A fortnight ago the Prime Minister came to the Commons and kicked the ‘Brexit can’ down the road again; as she had a fortnight earlier, as she had in January and as she had in December when she pulled the first scheduled vote. Now she really is running out of road.
There are just 18 days left until we are due to leave the European Union and little has changed during the two extra weeks that she secured, as it hadn’t in the preceding six weeks following her first defeat in January. There have had much-publicised meetings the EU27, but the Government offered nothing new.
So this morning the Government have admitted talks are deadlocked. It’s not surprising they have got nowhere, as she was trying to amend a deal that she had herself previously described as unamendable. She hasn’t even secured the superficial changes that might have given the Brexit extremists of the European Research Group an opportunity to climb down and grudgingly back her.
She seems to be holding to her original strategy of facing down all her opponents with the option of her deal or no deal (with the variation of the threat of ‘no Brexit’ for the ERG). This has been her approach from day one; denying Parliament the opportunity to properly consider all the options.
Labour has been clear throughout that we would not accept a ‘Hobson’s Choice’ of these two differently damaging options; one hitting jobs and the economy by 4% and the other by 10%. But she has pressed on regardless.
It didn’t have to be like this. When I responded to the debate that she had opened in December, I urged her to reach out to the majority in the Commons (read my speech here) for a sensible deal covering the customs union, single market, and participation in the agencies and partnerships we’ve built together, echoing Jeremy Corbyn’s speech last year; proposals developed in his letter to the Prime Minister on 6 February.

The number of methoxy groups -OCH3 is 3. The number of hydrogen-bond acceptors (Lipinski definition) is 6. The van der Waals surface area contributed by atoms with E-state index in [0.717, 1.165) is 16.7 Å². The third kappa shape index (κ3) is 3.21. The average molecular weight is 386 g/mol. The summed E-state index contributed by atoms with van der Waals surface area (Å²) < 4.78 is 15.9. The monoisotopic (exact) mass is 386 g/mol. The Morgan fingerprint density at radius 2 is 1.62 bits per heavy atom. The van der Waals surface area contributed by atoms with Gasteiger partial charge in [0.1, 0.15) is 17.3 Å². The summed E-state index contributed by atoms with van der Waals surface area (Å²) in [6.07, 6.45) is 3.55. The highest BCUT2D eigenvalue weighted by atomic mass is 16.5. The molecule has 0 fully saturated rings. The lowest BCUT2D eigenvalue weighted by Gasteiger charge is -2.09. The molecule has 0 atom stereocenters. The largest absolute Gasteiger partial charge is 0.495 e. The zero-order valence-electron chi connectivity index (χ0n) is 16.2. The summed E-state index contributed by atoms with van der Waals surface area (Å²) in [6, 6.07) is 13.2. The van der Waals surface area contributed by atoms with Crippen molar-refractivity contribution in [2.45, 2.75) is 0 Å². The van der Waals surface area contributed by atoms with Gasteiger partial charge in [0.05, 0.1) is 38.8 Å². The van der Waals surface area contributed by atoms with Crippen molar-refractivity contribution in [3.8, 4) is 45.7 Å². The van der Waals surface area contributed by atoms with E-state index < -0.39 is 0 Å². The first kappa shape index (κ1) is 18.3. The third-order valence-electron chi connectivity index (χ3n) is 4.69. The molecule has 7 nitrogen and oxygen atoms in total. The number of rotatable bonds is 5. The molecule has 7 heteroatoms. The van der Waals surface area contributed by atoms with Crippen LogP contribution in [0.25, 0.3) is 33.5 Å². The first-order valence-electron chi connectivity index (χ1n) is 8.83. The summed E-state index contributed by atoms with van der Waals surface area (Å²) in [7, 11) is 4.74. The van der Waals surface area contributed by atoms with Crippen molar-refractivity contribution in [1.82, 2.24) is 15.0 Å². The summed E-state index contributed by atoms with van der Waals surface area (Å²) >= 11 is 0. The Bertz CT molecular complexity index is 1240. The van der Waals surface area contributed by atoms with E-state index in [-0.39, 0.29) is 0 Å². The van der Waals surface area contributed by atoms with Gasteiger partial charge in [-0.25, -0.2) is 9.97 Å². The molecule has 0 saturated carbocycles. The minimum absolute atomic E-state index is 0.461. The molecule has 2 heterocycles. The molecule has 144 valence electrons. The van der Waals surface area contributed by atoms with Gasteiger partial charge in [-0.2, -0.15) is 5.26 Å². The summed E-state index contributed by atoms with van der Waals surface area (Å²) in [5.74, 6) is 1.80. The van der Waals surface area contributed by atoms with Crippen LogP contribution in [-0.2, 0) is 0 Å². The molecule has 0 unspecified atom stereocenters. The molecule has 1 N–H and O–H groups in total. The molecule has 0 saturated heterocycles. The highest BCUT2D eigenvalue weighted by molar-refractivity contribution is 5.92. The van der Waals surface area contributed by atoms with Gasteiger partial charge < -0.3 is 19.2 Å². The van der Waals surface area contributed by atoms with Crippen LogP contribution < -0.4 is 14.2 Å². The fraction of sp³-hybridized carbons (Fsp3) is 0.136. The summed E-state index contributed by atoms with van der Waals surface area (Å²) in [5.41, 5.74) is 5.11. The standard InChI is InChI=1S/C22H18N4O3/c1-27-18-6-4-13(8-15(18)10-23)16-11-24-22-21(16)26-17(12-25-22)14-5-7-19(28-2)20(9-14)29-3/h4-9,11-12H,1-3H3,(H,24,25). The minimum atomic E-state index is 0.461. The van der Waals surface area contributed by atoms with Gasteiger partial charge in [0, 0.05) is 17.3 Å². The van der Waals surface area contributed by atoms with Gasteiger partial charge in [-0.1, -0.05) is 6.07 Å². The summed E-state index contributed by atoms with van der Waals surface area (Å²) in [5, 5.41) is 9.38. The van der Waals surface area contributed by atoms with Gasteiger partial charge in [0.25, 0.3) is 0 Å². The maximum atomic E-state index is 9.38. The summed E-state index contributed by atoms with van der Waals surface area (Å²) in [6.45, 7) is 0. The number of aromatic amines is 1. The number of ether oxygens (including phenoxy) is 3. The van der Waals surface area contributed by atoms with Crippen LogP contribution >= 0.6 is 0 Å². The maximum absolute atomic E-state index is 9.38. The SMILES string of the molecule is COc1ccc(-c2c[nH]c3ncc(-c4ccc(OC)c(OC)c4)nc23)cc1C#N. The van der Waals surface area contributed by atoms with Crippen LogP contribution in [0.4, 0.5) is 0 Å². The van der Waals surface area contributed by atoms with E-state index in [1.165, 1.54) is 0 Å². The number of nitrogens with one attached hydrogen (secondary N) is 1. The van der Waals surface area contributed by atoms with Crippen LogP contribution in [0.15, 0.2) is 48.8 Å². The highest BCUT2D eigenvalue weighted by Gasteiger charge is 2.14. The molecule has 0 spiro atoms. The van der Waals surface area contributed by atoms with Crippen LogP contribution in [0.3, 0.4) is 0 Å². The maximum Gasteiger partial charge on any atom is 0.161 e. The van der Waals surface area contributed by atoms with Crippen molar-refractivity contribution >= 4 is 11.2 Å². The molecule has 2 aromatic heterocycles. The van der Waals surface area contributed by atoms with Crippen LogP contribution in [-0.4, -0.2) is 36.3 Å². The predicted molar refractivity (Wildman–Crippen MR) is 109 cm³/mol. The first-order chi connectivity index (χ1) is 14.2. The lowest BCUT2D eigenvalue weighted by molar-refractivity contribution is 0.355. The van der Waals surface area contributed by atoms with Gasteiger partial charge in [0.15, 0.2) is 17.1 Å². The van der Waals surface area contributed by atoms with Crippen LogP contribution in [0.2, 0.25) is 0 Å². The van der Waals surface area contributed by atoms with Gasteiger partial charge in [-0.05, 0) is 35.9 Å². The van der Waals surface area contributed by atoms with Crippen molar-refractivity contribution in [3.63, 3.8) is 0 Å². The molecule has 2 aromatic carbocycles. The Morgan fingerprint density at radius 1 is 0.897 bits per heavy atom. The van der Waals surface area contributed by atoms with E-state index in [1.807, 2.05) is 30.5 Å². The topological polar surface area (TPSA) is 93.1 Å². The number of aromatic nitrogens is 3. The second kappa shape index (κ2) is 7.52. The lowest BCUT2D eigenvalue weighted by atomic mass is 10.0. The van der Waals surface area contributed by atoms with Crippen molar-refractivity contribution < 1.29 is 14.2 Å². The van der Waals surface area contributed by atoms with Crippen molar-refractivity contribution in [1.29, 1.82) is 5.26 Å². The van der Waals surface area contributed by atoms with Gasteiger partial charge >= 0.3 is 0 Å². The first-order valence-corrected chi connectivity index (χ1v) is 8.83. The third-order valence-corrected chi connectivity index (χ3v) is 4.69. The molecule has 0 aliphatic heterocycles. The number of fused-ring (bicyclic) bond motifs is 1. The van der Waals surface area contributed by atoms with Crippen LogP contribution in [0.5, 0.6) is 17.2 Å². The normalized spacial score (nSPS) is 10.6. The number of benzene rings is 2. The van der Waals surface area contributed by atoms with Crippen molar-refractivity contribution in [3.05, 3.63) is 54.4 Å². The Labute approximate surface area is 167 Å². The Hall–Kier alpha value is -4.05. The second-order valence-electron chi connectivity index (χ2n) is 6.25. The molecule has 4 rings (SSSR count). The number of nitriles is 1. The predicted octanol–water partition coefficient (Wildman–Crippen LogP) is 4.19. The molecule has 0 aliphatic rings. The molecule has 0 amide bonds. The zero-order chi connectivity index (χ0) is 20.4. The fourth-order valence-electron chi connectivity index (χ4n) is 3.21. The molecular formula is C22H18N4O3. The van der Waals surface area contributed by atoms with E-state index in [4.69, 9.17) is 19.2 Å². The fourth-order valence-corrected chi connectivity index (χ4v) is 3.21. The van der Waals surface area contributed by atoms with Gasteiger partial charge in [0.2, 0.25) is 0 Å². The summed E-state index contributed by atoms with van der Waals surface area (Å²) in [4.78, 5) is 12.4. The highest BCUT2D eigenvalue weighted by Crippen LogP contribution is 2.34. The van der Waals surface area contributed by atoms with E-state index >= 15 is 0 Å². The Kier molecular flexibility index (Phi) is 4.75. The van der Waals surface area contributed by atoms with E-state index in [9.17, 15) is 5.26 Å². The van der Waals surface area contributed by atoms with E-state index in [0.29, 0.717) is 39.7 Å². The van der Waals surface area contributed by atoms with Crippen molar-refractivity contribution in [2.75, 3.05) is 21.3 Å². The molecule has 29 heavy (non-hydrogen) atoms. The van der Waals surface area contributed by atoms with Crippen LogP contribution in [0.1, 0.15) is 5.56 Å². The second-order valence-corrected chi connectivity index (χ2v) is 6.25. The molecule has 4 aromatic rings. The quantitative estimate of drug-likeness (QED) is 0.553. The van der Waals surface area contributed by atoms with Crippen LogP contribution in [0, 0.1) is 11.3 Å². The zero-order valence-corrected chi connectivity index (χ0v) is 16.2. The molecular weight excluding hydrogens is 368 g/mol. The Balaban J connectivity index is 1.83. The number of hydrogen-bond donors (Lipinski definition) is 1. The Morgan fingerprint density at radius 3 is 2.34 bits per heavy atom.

We proposed this approach in the Commons a fortnight ago, but the Government whipped their MPs to defeat our compromise. Instead she has continued to focus on changes to the Northern Ireland backstop, ignoring the fact that it was not the primary concern of most of the 432 MPs who rejected her deal. Our opposition is to the damage her deal would do to jobs and the economy.
On Tuesday the Commons will be voting on her deal, with any amendments on the backstop, for a third time and Labour will vote against it again. If it fails, the Government will then table a motion giving the Commons an opportunity to reject no deal on Wednesday.
Despite the disastrous consequences of no deal, the Government won’t say what view they will take on this key vote; the Brexit Secretary refused to answer twice when I pressed him recently in an exchange that led even the ‘Daily Telegraph’ to describe him as dodging questions “almost as shamelessly” as the Prime Minister.
There is a clear majority in the Commons against leaving without a deal, so the next step on Thursday will be to vote on extending Article 50; something I spoke on for Labour’s front bench recently. Extending Article 50 is not without problems, and needs the consent of all 27 other EU members, but Theresa May’s disastrous handling of the negotiations leaves little choice.
This week is not likely to see a serious proposal for a further referendum, as we will be focussing on the immediate decisions on the Prime Minister’s deal. We will continue to seek sensible compromise, but at the appropriate time we will put forward or support an amendment in favour of a public vote in order to prevent a damaging Tory Brexit or a no deal outcome, in line with our conference policy.